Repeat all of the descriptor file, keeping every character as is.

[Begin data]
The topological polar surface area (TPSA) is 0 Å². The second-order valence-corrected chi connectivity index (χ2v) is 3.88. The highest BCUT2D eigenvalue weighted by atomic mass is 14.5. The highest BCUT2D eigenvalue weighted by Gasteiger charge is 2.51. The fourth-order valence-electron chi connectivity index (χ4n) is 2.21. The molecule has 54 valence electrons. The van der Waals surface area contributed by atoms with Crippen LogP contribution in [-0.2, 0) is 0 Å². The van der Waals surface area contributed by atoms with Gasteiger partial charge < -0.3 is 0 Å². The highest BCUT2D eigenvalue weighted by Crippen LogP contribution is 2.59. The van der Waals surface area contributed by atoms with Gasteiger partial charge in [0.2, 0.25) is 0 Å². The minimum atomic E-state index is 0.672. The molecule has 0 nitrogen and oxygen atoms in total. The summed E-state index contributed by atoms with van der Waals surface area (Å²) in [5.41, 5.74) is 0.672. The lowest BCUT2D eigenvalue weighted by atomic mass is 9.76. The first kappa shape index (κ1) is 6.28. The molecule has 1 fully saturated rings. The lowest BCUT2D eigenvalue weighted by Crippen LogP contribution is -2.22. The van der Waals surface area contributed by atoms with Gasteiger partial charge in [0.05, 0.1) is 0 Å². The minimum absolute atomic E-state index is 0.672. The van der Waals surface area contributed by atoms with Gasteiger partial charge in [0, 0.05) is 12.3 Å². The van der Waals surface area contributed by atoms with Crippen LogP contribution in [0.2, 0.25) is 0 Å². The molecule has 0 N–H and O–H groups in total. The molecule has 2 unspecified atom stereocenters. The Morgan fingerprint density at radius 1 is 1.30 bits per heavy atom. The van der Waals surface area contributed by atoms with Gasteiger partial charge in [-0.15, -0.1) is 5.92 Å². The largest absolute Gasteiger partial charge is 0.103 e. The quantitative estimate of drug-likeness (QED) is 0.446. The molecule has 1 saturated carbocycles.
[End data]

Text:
The topological polar surface area (TPSA) is 0 Å². The second-order valence-corrected chi connectivity index (χ2v) is 3.88. The highest BCUT2D eigenvalue weighted by atomic mass is 14.5. The highest BCUT2D eigenvalue weighted by Gasteiger charge is 2.51. The fourth-order valence-electron chi connectivity index (χ4n) is 2.21. The molecule has 54 valence electrons. The van der Waals surface area contributed by atoms with Crippen LogP contribution in [-0.2, 0) is 0 Å². The van der Waals surface area contributed by atoms with Gasteiger partial charge < -0.3 is 0 Å². The highest BCUT2D eigenvalue weighted by Crippen LogP contribution is 2.59. The van der Waals surface area contributed by atoms with Gasteiger partial charge in [0.2, 0.25) is 0 Å². The minimum atomic E-state index is 0.672. The molecule has 0 nitrogen and oxygen atoms in total. The summed E-state index contributed by atoms with van der Waals surface area (Å²) in [5.41, 5.74) is 0.672. The lowest BCUT2D eigenvalue weighted by atomic mass is 9.76. The first kappa shape index (κ1) is 6.28. The molecule has 1 fully saturated rings. The lowest BCUT2D eigenvalue weighted by Crippen LogP contribution is -2.22. The van der Waals surface area contributed by atoms with Gasteiger partial charge in [0.05, 0.1) is 0 Å². The minimum absolute atomic E-state index is 0.672. The van der Waals surface area contributed by atoms with Gasteiger partial charge in [0, 0.05) is 12.3 Å². The van der Waals surface area contributed by atoms with Crippen LogP contribution in [0.2, 0.25) is 0 Å². The molecule has 0 N–H and O–H groups in total. The molecule has 2 unspecified atom stereocenters. The Morgan fingerprint density at radius 1 is 1.30 bits per heavy atom. The van der Waals surface area contributed by atoms with Gasteiger partial charge in [-0.15, -0.1) is 5.92 Å². The largest absolute Gasteiger partial charge is 0.103 e. The quantitative estimate of drug-likeness (QED) is 0.446. The molecule has 1 saturated carbocycles.